You could file a wish list item for this in the Revit Idea Station and ensure it gets many votes. However, it would take time to plan and implement, of course.

Response: Thanks for the effort; don't get me wrong when saying this, I doubt that anything is going to happen... but I had a little conversation including a wish for Inventor a while ago. It wasn't accepting surface generated from another program (Rhino3d) for unrolling them, even though I got the feedback that the surface was perfectly developable.

So that didn't change...

Answer: Revitalizer suggests a workaround for the projection of curves to a plane:

From your curves, create ModelCurves.

Depending on context (project or family), you can create DetailCurves or SymbolicCurves in a given view.

In the RevitAPI.chm, it says in the text:

The lines are projected on the view plane. If the lines are not parallel to the view plane, lines are foreshortened and arcs are converted to ellipses. Splines are modified.

Get the DetailCurve.GeometryCurve from the resulting elements and you are done.

Since you cannot create (2D) views for arbitrary planes, but only for vertical or horizontal ones, this workaround is limited.

If you really want to work around the restriction to horizontal and vertical planes, you can add another twist (plus reverse twist) to the process as follows:

Simple task, surprising workaround – that's Revit API at its best.

Response: Definitely a thing to try out. I had some issues with precision and further Boolean operations with my projection algorithm, I am wondering if this is a more precise way to do so?

I might stick to my implementation; at least there, I know were the imprecision is...

Answer: As for precision, I think that there may be inaccuracies, due to the fact that we create elements (which react to other elements, views etc.).

Revit's built-in rules may adjust elements according to its will.

Also, further limitations are apparent.

There is a ShortCurveTolerance constant, "the enforced minimum length for any curve created by Revit", as the documentation says.

So, the conversion methods will fail if a projected result would contain such a curve.

Imagine a line in the plane's normal direction – it would result in a point on the plane.

You could project some control points to the plane (start point, end point) and check the projected curves' related points to get a tolerance value.

Here is a comment from the development team on your projection implementation:

In the second function, which projects a Hermite spline curve onto a plane, the user should not normalise the tangent vectors. The lengths of the start and end tangent vectors (i.e., first derivatives) affect the shape of the spline curve. The first function, which projects Nurbs spline curves onto a plane, looks correct. The fact that the Ellipse constructor will create an Arc if the ellipse happens to be circular is intentional, because Revit expects curves and surfaces to be represented in the simplest possible form, with an arc being considered simpler than an ellipse.

More feedback from the development team on the other ideas discussed above:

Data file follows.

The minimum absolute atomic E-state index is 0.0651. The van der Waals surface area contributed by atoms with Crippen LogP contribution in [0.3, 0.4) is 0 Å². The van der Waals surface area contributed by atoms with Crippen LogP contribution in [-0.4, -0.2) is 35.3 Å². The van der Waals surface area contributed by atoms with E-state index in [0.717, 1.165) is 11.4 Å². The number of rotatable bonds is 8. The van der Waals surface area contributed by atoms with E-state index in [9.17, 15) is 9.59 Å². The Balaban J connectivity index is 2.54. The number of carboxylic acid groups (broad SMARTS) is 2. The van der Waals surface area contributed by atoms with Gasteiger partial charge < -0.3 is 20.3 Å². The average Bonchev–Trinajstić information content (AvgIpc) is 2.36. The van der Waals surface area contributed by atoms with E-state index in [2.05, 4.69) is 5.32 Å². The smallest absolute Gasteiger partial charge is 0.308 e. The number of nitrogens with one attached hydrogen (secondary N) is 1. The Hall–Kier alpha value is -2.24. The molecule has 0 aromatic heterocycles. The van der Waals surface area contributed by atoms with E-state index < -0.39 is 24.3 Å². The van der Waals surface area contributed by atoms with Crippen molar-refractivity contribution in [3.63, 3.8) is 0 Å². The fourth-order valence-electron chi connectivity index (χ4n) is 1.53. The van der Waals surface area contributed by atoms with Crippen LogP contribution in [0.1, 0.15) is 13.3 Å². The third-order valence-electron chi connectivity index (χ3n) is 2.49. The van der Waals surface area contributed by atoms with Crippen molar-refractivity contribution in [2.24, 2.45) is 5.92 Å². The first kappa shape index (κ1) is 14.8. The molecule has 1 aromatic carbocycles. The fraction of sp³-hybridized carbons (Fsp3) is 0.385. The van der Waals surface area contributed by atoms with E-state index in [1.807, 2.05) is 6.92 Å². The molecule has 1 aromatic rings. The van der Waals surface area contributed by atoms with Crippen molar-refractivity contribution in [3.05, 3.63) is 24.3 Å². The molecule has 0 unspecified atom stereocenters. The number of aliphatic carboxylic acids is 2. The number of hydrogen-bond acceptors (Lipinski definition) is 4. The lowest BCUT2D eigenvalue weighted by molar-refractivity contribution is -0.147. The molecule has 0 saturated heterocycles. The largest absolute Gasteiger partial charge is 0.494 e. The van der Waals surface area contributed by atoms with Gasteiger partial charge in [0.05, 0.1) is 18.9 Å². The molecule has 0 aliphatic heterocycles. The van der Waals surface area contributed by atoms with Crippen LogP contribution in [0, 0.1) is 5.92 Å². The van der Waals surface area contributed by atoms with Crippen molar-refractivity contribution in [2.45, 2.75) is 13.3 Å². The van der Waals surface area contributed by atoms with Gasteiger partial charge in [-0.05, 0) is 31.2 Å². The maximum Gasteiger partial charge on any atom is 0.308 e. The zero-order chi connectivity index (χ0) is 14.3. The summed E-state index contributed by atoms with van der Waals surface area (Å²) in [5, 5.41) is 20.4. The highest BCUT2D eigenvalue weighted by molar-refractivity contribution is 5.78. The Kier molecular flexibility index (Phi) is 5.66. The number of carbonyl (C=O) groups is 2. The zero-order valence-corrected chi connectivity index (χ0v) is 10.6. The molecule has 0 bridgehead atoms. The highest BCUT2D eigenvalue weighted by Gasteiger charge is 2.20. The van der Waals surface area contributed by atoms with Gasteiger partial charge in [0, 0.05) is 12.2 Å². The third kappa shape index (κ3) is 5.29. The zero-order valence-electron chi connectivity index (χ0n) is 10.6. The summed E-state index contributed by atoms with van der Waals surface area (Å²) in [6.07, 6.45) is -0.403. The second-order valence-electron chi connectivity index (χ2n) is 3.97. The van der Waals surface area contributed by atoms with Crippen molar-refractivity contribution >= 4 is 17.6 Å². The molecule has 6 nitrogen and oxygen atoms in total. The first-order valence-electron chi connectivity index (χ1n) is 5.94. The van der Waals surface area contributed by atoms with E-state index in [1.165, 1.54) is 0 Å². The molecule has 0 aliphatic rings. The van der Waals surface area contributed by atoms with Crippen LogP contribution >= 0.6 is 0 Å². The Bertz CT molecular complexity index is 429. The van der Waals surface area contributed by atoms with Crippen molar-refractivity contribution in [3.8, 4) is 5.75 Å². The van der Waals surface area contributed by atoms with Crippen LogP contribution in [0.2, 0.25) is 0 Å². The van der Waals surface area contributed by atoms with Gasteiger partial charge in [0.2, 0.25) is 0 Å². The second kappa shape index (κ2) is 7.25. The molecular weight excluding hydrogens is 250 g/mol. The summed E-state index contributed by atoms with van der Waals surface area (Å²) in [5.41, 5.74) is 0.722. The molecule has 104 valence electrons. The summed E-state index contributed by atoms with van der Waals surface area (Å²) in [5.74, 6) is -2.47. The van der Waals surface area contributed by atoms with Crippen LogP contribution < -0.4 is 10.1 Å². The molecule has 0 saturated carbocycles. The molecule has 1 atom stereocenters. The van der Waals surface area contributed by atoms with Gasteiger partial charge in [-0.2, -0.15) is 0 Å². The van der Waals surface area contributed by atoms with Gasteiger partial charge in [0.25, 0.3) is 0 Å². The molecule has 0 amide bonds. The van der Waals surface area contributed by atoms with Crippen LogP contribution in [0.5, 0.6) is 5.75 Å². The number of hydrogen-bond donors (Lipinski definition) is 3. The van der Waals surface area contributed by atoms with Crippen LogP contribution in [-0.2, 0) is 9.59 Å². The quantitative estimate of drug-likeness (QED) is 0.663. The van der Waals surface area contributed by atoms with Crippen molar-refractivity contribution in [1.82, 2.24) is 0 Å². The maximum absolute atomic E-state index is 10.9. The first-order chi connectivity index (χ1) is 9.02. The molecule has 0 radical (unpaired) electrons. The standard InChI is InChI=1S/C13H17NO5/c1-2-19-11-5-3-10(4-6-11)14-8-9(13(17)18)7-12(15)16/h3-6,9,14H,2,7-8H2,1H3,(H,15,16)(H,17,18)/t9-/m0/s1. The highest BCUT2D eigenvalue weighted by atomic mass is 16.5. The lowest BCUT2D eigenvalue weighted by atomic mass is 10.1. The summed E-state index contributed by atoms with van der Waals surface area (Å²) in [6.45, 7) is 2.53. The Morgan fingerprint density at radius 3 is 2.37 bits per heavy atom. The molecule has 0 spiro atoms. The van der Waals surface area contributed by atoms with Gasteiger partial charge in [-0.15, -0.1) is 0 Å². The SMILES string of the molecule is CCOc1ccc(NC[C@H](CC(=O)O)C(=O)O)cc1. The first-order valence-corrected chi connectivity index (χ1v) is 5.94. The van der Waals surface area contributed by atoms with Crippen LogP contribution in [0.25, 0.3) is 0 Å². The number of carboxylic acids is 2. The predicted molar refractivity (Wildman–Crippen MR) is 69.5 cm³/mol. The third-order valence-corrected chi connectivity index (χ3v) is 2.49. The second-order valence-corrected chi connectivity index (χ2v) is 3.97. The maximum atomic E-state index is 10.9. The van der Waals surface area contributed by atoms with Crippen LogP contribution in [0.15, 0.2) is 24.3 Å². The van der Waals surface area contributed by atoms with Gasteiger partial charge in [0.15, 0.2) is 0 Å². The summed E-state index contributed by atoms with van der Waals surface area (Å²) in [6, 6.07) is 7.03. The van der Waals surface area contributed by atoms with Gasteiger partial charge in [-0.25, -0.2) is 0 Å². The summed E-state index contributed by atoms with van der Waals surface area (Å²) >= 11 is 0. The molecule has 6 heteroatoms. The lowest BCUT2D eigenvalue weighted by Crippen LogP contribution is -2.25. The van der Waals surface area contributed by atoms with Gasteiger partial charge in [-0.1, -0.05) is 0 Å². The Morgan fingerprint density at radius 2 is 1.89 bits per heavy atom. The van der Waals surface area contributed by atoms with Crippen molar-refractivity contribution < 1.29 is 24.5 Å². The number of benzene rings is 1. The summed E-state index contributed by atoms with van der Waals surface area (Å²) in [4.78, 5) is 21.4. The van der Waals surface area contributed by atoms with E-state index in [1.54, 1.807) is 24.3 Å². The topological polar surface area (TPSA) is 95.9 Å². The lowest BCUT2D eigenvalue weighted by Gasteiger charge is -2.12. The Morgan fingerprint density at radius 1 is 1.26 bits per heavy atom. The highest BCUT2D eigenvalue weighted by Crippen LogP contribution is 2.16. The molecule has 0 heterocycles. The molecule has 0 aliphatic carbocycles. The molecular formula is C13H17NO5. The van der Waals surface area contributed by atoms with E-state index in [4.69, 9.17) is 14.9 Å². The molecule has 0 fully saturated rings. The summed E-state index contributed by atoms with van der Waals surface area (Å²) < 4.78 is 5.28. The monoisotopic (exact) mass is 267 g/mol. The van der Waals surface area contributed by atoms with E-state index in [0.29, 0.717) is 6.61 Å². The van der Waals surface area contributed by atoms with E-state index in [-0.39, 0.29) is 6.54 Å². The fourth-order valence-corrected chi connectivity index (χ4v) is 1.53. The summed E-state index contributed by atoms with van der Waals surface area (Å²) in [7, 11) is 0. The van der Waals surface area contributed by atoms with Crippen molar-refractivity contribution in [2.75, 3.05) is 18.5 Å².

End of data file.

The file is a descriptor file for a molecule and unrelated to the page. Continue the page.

Regarding ConvertModelToDetailCurves and ConvertModelToSymbolicCurves: the user should be aware that if they produce curves that Revit considers invalid, such as self-intersecting curves or zero-length curves, they may cause problems if they're used in creating Revit geometry (or in other contexts for that matter). However, a quick look at the internal function those API functions call indicates that it does check if the projection curve (i.e., the result) would have singularities or self-intersections and does not return a result in such cases. So, I would guess that the same is true for the two API functions.

Note, too, that there are cases when users might want to allow the projection curve to be self-intersecting. For example, if a full circle lying in a vertical plane is projected to a horizontal plane, some users might want that operation to succeed and to return a line segment representing the "shadow" of the circle (as if the sun were directly overhead). I don't believe the Revit API provides such a function.

Revit Add-In versus Dynamo Zero-Touch Node

Eric Luo, Documentation Project Leader at marchesepartners asked a question on Revit add-in and dynamo zero-touch node that he later completed with the impressive list of samples videos below:

Question: Should I build a Revit Add-in or a Dynamo Zero-Touch Node?

I am an architect. I just started using Dynamo last year, then learned Python and C#. I’ve been working on Dynamo Zero-Touch Node a lot now. The reason I create Dynamo Zero-Touch Node is that it allows me to use C# to drive the Revit API, and the way I create Dynamo Zero-Touch Node is very similar to Revit add-in, combine all the methods, not like the normal way using Dynamo having a lot of nodes connecting one by one. For instance, I built a Dynamo Zero-Touch Node to create window schedule; it’s not a simple task, a lot of things need to happen, but all inside one single node.

Answer: Congratulations on getting to grips so well with both environments.

I would say it is a matter of taste.

As you may have noticed from The Building Coder blog, I build Revit add-ins only and am perfectly happy with that.

People say that Dynamo is easier for non-programmers.

If you know Python and C# and are happy with pure non-visual programming, the add-in path may be the cleaner approach.

I hope this helps.

Have you made any decision yet?

Would you like to share your further insights with us?

Well, see below:

Revit Add-In Sample Videos

Lately, I spent some time with Revit add-ins.

I would like to share some videos with you:

All credit to The Building Coder!

Many thanks to Eric for sharing these impressive results!